Alfredo Taimanao found qualified to run for Rota mayor
Commonwealth Election Commission board chair Jesus I. Sablan and CEC executive director Kayla S. Igitol signed Friday a resolution certifying the six gubernatorial candidates and 93 other candidates for meeting the requirement of law to be placed on the ballot for the Nov. 8 general election.
During the CEC board meeting at CEC conference room in Susupe, the board also found that Alfredo Taisacan Taimanao, a U.S. Army veteran, is qualified to run for Rota mayor.
Sablan said during their Aug. 22 meeting, the board also determined that Edwin Raymond Quitugua does not qualify to seek election for a seat in the Saipan Municipal Council for failing to meet the required 100 signatures to support his candidacy.
The board likewise approved the ballot layout for the election.
The board certified the candidacies of Gov. Ralph DLG Torres and his running mate, Sen. Vinnie F. Sablan (R-Saipan); Lt. Gov. Arnold I. Palacios and his running mate, Saipan Mayor David M. Apatang; and Rep. Christina Marie E. Sablan (D-Saipan) and her running mate, Rep. Leila Haveia F. Staffler (D-Saipan).
Torres and Sablan are running for governor and lieutenant governor, respectively, under the Republican Party.
Palacios and Apatang are competing for governor and lieutenant governor, respectively, under a unified independent team.
Sablan and Staffler are the Democratic Party’s bets for governor and lieutenant governor, respectively.
The board also certified the 93 other candidates who are running for various elected positions, for meeting the requirements of law.
During Friday’s meeting, CEC executive director Kayla S. Igitol recommended to approve the nominating petition of Taimanao, who is running for Rota mayor as an independent.
Deputy attorney general Lillian Ada Tenorio, counsel for Igitol at the hearing, submitted her proposed order in Taimanao’s case. Although Taimanao did not submit a proposed order, the board did not require him to do so.
Chair Sablan announced his finding that Taimanao has met the residency requirement and therefore qualified to run. He cited the testimony of Taimanao and his wife, and the documents presented during the Aug. 22 hearing.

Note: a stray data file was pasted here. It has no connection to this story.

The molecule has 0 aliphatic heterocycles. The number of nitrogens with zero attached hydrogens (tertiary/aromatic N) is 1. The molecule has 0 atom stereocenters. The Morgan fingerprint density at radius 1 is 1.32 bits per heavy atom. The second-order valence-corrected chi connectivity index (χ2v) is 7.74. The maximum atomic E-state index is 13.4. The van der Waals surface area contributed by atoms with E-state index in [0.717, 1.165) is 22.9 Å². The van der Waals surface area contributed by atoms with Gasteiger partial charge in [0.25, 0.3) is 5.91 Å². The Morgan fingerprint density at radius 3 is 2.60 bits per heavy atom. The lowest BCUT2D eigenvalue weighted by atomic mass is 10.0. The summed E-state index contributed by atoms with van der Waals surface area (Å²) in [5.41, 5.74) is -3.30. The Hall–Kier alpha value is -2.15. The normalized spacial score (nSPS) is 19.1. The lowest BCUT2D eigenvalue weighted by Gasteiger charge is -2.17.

Sablan said after Taimanao retired from the U.S. military, he worked for U.S. Postal Service in Guam and did retire from the postal service in 2021.
Sablan said it was presented to the board that Taimanao had resided in Guam in 2012 but there’s no record of him ever voting in Guam.
Sablan said Taimanao testified under oath that he built a house on Rota and that it was probably done in 2013.
Sablan said Taimanao was paying Commonwealth Utilities Corp. utility billings and that he never rented his house on Rota to anybody as he and his wife would go back and forth periodically to Guam and Rota.
“A lot of people were thinking that [under the law] you have to be at that resident 24/7 in three years and that is not the case,” the chairman pointed out.
The four other commissioners present did not argue. All five commissioners later unanimously accepted and approved Taimanao’s nominating petition.
With respect to Quitugua’s appeal, Sablan in an interview said it was decided during the Aug. 22 meeting that he did not qualify because he did not meet the 100 required signatures on his petition.
Sablan said Quitugua has only presented 79 qualified signatures as they found that 18 are duplicate signatories.
He said there was no hearing because it was clear that there was no issue for him to argue.
“We did not take action on the other concern, which is the residency,” the chairman said.
Quitugua appealed CEC’s challenge on the issue of his residency. The hearing was set for last Aug. 22, but he failed to appear and requested for an extension as he was in the hospital at that time.